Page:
gumption

choices

I noticed today while running on the sand that at some level I was continuously evaluating the different tracks and paths that unfolded. My internal dialogue included:

“Should I move over to that one? That one looks quite firm and maybe offers better footing. Hmm, that one looks good over there by the shore. Oh, look at that one – its fresh and no one has been on it yet!”

While it was entertaining to observe my crazy monkey mind at work, it also made me think about our daily choices and how often we adjust and reevaluate our decisions. This tendency has the power to turn a dangerous corner – one of second guessing ourselves or assuming the ‘sand is always softer’ across the way. And, once we make a choice, do we have the gumption to stick to our path? While running with the divine Mr Richard, by contrast to me, he seems to pick his route on the sand and stay the course. He even takes pleasure in retracing his own footsteps on the return journey. I can see the need and benefit of both approaches – sticking to our path at times and shifting to a new track when motivation or just pure curiosity arises.

I think for me its about finding the right balance – staying open and curious to new paths but also having the strength and conviction to stay the course when the path is serving me and feeding my JOY.

being embarrassingly bad

I’ve never been so bad across so many things at the same time. It all started with the best intention. I’m a self-proclaimed neophiliac and harbor a deep love for all things new. Not in the ‘gosh those new shoes are going to change my life’ sort of way, but more about embracing new experiences. These experiences tend to come along with some dimension of physical challenge. Perhaps my adoration of heroic Evel Kienvel in my childhood has never really subsided.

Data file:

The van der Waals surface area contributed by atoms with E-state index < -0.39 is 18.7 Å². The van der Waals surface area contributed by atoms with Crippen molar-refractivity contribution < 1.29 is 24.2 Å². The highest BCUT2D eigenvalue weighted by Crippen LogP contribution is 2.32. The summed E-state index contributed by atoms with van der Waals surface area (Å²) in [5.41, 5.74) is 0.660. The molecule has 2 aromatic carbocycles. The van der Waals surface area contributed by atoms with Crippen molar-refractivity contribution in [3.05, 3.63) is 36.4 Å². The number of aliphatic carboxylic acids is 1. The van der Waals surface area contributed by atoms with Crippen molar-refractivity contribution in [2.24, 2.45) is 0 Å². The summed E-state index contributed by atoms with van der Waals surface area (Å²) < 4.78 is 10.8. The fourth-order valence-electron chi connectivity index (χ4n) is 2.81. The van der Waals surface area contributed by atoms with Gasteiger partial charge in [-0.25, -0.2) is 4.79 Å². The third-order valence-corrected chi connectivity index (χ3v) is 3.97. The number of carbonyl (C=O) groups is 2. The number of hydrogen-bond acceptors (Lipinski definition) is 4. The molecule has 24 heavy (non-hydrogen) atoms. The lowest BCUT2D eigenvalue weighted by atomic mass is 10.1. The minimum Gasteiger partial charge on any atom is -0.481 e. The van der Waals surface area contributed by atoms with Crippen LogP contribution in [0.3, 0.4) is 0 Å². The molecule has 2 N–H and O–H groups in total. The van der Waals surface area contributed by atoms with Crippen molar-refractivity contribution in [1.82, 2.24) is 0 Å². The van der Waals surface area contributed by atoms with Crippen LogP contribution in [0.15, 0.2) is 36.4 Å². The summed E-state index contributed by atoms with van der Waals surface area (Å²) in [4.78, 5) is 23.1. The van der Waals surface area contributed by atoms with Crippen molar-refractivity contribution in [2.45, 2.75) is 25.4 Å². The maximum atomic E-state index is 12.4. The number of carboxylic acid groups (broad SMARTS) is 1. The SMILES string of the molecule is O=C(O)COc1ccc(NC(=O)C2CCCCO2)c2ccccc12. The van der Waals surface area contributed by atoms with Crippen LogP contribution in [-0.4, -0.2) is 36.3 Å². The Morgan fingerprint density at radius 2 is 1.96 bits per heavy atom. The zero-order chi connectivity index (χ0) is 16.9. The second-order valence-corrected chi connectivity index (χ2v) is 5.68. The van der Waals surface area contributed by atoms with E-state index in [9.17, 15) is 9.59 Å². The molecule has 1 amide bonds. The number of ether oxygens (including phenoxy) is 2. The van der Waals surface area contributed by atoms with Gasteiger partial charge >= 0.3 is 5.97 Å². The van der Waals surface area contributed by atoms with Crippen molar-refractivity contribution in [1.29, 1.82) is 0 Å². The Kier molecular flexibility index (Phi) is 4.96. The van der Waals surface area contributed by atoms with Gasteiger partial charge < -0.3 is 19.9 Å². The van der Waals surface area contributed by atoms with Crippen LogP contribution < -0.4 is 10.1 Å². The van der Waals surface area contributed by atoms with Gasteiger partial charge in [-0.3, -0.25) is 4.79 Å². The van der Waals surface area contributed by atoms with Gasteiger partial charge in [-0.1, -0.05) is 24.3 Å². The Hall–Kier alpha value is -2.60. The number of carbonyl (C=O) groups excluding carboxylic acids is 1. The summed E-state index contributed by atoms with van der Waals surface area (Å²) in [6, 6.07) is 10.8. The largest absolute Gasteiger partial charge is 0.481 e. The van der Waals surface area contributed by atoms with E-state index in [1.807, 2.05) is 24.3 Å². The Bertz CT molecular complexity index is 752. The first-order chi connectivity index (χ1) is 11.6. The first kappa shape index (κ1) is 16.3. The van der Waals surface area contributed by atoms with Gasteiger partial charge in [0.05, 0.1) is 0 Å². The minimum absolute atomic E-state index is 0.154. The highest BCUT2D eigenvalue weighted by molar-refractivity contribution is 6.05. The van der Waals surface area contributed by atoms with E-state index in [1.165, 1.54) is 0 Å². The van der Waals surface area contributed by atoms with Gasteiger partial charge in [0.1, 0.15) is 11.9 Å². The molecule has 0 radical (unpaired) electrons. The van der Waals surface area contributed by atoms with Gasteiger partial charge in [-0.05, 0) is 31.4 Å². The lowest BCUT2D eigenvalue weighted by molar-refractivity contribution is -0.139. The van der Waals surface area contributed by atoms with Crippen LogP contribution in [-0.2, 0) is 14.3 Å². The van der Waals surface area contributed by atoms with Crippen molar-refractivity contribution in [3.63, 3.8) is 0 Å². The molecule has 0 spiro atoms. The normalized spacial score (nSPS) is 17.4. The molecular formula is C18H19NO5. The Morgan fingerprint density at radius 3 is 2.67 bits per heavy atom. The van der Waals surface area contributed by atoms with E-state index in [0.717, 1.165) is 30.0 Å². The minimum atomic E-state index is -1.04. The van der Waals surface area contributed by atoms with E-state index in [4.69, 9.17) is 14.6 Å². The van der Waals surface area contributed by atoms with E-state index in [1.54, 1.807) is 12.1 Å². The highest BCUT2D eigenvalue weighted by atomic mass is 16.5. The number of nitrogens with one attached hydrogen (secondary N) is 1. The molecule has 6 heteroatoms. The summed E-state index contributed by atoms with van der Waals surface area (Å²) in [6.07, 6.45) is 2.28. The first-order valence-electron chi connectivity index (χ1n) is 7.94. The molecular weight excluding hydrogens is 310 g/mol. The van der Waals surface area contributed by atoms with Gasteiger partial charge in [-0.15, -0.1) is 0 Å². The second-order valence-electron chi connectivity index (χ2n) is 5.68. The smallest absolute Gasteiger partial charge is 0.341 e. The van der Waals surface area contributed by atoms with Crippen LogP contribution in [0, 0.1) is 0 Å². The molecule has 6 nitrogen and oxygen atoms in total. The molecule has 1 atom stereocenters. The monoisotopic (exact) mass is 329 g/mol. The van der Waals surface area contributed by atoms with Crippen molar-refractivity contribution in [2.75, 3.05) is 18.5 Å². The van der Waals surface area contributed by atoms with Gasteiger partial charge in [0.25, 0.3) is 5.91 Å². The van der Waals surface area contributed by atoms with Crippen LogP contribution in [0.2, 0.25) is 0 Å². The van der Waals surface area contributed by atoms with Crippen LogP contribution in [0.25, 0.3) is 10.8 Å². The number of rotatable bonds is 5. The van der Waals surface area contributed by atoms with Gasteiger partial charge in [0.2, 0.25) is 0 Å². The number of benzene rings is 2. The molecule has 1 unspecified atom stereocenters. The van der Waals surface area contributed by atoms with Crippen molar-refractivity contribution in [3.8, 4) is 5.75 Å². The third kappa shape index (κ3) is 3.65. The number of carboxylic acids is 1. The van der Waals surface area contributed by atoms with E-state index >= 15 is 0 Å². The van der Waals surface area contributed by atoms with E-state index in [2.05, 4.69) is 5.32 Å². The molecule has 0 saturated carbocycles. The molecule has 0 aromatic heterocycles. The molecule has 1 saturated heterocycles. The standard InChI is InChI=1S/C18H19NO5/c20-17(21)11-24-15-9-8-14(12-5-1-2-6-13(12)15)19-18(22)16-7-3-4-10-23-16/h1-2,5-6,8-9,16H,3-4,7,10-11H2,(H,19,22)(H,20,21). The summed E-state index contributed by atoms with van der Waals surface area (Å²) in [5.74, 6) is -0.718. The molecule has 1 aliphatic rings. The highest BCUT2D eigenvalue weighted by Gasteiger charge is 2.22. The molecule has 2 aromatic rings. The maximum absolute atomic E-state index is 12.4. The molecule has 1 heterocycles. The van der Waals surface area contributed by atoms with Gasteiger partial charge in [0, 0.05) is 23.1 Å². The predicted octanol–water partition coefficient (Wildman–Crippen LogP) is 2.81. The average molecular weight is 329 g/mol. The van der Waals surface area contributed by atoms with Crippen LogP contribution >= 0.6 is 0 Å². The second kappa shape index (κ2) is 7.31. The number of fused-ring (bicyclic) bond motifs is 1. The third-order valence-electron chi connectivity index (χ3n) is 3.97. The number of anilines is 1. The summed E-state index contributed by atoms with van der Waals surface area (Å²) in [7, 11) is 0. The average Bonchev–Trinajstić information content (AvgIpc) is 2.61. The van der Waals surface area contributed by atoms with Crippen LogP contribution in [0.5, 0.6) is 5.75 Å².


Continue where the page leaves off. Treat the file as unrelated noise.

This drive to try new things has led me to attempt ocean kayaking, freestyle swimming, unicycling, and sailing all within the last 12 months. Its also resulted in endless unexpected mouthfuls of sea water, bruise inducing dismounts and scrapes, crashes into innocent bystanders, and a new appreciation for the speed of Sydney ferries and their right of way status.

I’m a big believer in sinking into a ‘beginner’s mind’. Especially as we get older and excel at both our career and hobbies. Perhaps unknowingly, we tend to seek out things that attract positive reinforcement from both others and ourselves. But the reverse is just as powerful. Knowing that you will fall over. Knowing that you can’t yet swim one full lap in the pool. Knowing that you still can’t remember how to fasten that knot correctly. And also, knowing that we can choose our perspective regarding these mini failures and even tinier steps forward.

Being an absolute beginner offers a certain amount of freedom and letting go of expectations. We have the chance to redefine our own personal meaning of success. Mine currently includes not crashing (as often) and being able to keep up with the very senior swimmers in the pool. It’s a true gift to recognize your own gumption and ability to continue to try, try and try again. And importantly, when we push ourselves outside of our comfort zone, we’re offered endless opportunities to laugh at ourselves!

Humility is a powerful teacher. If we can look at our miniature missteps with levity and kindness . . . well, the ego has no hope of victory. So what the heck, give something new a go. Don’t let fear of embarrassment stop you from finding a new source of JOY.